Tailored chemokine receptor modification improves homing of adoptive therapy T cells in a spontaneous tumor model

Stefano Garetto, Claudia Sardi, Elisa Martini, Giuliana Roselli, Diego Morone, Roberta Angioni, Beatrice Claudia Cianciotti, Anna Elisa Trovato, Davide Giuseppe Franchina, Giovanni Francesco Castino, Debora Vignali, Marco Erreni, Federica Marchesi, Cristiano Rumio, Marinos Kallikourdis

Research output: Contribution to journalArticlepeer-review


In recent years, tumor Adoptive Cell Therapy (ACT), using administration of ex vivo-enhanced T cells from the cancer patient, has become a promising therapeutic strategy. However, efficient homing of the anti-tumoral T cells to the tumor or metastatic site still remains a substantial hurdle. Yet the tumor site itself attracts both tumor-promoting and anti-tumoral immune cell populations through the secretion of chemokines. We attempted to identify these chemokines in a model of spontaneous metastasis, in order to "hijack" their function by expressing matching chemokine receptors on the cytotoxic T cells used in ACT, thus allowing us to enhance the recruitment of these therapeutic cells. Here we show that this enabled the modified T cells to preferentially home into spontaneous lymph node metastases in the TRAMP model, as well as in an inducible tumor model, E.G7-OVA. Due to the improved homing, the modified CD8+ T cells displayed an enhanced in vivo protective effect, as seen by a significant delay in E.G7-OVA tumor growth. These results offer a proof of principle for the tailored application of chemokine receptor modification as a means of improving T cell homing to the target tumor, thus enhancing ACT efficacy. Surprisingly, we also uncover that the formation of the peri-tumoral fibrotic capsule, which has been shown to impede T cell access to tumor, is partially dependent on host T cell presence. This finding, which would be impossible to observe in immunodeficient model studies, highlights possible conflicting roles that T cells may play in a therapeutic context.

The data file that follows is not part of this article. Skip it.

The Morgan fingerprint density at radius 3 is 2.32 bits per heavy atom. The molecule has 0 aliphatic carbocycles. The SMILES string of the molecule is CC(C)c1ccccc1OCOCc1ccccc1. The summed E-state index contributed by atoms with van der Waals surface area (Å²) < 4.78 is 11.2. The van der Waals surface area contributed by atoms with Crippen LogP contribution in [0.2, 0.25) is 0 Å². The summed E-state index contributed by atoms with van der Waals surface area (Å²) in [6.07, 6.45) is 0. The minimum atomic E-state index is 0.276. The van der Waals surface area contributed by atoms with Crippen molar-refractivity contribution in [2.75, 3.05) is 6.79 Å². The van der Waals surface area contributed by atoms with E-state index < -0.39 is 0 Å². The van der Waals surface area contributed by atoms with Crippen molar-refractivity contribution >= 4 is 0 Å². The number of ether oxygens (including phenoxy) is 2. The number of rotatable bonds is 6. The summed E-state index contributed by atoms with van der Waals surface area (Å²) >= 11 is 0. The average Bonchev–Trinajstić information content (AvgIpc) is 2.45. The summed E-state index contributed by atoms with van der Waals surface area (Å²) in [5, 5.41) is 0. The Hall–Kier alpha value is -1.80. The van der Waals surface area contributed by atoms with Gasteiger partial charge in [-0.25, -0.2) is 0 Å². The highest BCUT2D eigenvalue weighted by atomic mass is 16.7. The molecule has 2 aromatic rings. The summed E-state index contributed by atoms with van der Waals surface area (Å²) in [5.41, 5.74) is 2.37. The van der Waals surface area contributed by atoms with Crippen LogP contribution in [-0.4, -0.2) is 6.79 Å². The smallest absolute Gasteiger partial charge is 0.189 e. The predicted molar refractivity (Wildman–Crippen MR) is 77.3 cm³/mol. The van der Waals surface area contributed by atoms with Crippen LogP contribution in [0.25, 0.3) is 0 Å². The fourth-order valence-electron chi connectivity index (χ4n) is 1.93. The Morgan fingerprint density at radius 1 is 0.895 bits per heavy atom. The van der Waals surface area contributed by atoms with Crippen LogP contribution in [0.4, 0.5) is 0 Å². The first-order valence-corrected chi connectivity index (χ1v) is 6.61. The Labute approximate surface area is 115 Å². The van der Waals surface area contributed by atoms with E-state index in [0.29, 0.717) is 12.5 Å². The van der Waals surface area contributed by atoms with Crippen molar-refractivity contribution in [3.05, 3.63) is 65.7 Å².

Original languageEnglish
Pages (from-to)43010-43026
Number of pages17
Issue number28
Publication statusPublished - 2016


  • Adoptive Cell Therapy
  • Chemokines
  • Fibrosis
  • T cells
  • Tumor

ASJC Scopus subject areas

  • Oncology


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